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NASA's newest e-nose for ISS thinks you're wearing too much cologne

Laura June

Electronic noses are nothing new, but it's always interesting when you throw space into the mix. NASA's most recent Endeavor mission has taken with it a third generation e-nose that's the size of a shoebox, where it will act as a detection and warning system for air contaminants. The ISS currently has no system and relies wholly on the astronauts' actual noses. Developed and built by AEMC, the new nose's dynamic range is from less than one part per million to about 10,000 parts per million -- much more sensitive than human honkers. The e-nose has 32 sensors made of polymer films that respond to different chemicals by changing electrical conductivity, and it's capable of both detecting and analyzing what it "smells." The nose is going to be operational on the space station for a beginning trial period of six months, and we have a feeling that its first accomplishment will be to point out that there's something strange about the water.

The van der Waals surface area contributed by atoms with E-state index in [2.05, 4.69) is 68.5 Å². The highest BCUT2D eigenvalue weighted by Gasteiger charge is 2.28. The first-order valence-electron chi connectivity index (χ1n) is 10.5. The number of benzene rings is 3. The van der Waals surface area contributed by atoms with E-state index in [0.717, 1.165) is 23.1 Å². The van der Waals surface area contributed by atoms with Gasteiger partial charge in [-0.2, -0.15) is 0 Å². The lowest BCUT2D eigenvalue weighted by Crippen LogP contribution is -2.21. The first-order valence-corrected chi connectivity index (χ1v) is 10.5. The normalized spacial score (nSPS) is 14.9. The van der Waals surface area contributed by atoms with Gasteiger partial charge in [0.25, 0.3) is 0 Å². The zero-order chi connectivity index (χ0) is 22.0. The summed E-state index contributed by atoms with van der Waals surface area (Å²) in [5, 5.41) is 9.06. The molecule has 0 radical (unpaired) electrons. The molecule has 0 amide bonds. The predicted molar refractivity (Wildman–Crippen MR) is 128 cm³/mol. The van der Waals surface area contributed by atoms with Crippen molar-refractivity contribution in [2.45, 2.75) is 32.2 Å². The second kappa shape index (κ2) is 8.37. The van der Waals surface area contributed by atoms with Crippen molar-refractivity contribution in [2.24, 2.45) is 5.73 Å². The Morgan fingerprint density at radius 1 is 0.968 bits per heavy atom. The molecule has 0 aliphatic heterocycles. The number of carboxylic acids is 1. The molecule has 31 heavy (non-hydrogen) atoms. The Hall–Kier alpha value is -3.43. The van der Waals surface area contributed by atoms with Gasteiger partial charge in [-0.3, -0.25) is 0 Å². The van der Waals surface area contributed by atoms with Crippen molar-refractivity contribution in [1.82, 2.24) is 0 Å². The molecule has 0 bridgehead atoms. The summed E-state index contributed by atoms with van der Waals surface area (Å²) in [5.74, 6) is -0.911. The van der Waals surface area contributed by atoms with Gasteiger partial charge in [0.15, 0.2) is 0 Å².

[Via Physorg]

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